Forget your Abbacadabras, your He-Bee Gee-Bees, your Bootleg Beatles even, the real tribute to any act is surely the tribute single – a pastiche-like dedication of another’s love for their favourite artist.
One of the first must certainly be Janis Martin‘s 1956 hit single ‘My Boy Elvis‘. Janis was only 15 when she recorded this slice of schlockabilly rockabilly – “He’s off like a rocket and there he goes, he rocks from his head down to his toes, My Boy Elvis, Real Rock!” Sounding like it came from a Sam Phillips session straight outta Sun Studios, Elvis was so impressed he sent her a big bunch of flowers. Not casting aspertions or anything, but Elvis was quite keen on the younger ladies, so there could well have been an ulterior motive in his Southern man’s kindly gesture. As young Janis herself sings, “All the teeners stop and shout when they open the curtain and he walks out.” Indeed they did.
Y’know, in 9 weeks time Old Santa Claus himself will be popping down yer chimney. Given that the odd advert or two has sneaked under the radar and onto the TV, it seems only fitting that Plain Or Pan brings you the first Christmas download of the year. In 1963, cashing in on that new-fangled beat music thing all the youngsters were getting in a froth over, actress Dora Bryan recorded a somewhat novelty record, ‘All I Want For Christmas Is A Beatle‘. Sung in mock-cockney and covered in BBC light entertainment syrupy strings, it‘s not the sort of record you’re likely to play ad nauseum. “Christmas comes but once a year, they’re really all the same. I never know just what I want, it really is a shame. Yesterday I saw something that is my pride and joy. I want it for Christmas….it’s a real live Liverpool boy!” You can probably guess the rest, although she never quite gets anything to rhyme with ‘Ringo’. It’s a curio all right, best kept in that ‘Christmas Songs’ box you open but once a year if you’re lucky.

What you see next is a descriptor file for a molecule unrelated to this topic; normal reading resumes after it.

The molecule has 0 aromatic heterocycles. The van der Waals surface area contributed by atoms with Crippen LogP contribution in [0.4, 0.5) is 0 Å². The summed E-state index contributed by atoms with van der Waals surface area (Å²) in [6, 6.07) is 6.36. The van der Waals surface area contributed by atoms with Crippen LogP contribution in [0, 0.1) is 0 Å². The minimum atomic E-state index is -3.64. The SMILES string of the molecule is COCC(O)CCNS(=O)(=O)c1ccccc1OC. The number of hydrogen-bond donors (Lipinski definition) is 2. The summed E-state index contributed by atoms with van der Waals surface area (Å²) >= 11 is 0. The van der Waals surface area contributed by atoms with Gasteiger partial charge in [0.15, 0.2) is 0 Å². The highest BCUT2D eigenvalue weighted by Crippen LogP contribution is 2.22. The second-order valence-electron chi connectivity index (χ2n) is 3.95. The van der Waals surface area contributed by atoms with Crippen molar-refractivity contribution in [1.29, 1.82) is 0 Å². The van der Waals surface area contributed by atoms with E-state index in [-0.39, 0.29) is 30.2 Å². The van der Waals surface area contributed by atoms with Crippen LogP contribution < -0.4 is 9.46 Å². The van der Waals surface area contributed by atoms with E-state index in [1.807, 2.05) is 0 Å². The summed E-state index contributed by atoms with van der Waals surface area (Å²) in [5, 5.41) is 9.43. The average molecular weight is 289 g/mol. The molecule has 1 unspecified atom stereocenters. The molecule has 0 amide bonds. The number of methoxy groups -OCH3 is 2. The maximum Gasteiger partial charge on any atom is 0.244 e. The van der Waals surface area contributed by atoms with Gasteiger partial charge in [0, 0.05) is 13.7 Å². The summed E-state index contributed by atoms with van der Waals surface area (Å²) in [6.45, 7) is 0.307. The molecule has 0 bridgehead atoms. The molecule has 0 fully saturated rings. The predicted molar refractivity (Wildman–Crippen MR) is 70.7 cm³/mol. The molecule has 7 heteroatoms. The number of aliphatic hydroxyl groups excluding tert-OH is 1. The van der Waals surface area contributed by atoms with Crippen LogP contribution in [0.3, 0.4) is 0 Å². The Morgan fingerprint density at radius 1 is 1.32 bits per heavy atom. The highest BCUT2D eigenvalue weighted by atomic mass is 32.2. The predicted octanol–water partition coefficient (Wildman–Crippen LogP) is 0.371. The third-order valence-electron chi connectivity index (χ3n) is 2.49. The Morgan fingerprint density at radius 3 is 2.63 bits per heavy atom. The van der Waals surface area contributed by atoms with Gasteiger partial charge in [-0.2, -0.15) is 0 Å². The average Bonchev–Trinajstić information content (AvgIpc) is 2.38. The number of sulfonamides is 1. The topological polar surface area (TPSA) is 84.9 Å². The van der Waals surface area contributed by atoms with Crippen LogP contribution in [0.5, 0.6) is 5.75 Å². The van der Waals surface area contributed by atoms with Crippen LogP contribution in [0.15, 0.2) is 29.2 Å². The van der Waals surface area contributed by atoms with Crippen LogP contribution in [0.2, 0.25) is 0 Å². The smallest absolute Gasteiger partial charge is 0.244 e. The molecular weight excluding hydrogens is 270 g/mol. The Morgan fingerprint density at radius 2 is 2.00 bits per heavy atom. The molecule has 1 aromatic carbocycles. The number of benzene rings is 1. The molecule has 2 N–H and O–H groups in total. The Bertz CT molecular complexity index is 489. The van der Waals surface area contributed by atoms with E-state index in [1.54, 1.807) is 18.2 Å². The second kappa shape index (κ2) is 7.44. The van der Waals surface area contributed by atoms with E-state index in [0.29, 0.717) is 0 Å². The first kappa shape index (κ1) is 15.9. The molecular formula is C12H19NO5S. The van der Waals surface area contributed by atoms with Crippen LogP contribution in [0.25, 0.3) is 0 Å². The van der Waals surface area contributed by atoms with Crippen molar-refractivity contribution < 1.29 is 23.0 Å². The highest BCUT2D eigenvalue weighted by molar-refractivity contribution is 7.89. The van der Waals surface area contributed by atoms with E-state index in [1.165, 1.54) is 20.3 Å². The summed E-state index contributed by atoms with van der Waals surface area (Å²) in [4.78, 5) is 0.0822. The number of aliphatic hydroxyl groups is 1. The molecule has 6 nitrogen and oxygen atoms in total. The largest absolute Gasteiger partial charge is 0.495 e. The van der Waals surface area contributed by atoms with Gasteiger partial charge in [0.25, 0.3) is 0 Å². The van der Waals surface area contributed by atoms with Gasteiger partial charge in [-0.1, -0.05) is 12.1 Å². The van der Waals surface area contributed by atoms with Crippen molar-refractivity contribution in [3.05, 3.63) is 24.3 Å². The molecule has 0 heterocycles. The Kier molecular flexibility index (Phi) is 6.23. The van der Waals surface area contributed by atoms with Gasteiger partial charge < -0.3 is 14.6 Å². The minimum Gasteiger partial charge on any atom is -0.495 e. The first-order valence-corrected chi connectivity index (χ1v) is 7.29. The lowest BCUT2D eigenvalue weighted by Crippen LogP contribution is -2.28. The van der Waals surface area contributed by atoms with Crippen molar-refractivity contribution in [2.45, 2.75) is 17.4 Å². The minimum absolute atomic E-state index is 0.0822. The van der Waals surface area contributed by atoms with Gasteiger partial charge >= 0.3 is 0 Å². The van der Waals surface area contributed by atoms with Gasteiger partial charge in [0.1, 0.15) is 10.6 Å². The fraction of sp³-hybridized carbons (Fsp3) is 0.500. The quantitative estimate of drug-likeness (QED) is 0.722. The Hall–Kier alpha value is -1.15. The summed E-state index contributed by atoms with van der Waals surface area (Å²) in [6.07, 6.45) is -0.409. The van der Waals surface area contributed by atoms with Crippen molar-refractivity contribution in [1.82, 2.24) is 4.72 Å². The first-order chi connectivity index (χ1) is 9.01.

Much more up my alley (and yours too, you people of good good taste) is the post-punk pre-pop debut single by Altered Images, 1981’s ‘Dead Pop Stars‘. Atmospheric, spiky and proto-goth (aye!) it’s a mish-mash of all the great post punk bands of the day. 30 years later it sounds to me like the boys are trying hard at being Siouxsie’s Banshees while Clare Grogan spits most of the words like a stroppy Minnie Mouse version of PIL-era John Lydon. Which, it goes without saying, is fantastic. Ironically, the band got their break in 1980 after sending those very Banshees a tape and managed to blag a support slot on their Kaleidoscope UK tour. This video is from that very tour;
- That blurry Polaroid of Altered Images live came from a brilliant fanziney website here. Worth 5 minutes of anyone’s time.
- Altered Images bass player Johnny McElhone holds some sort of record, having played in 3 different bands that have had Top 20 hits – Altered Images, Hipsway and Texas.
- The drummer in one of the later Altered Images line ups came into the Our Price shop I worked in one day. I didn’t know this until he asked to order an obscure Afrika Bambaataa 12″. “Why d’you want that?” I asked out of genuine interest. “Because he’s nicked my drums for it and hasn’t asked my permission!” “Oh, you’re a drummer…who for? etc etc” Nowadays he’s the guy who announces the passenger safety notice on the Ardrossan-Arran ferry. And that’s a fact!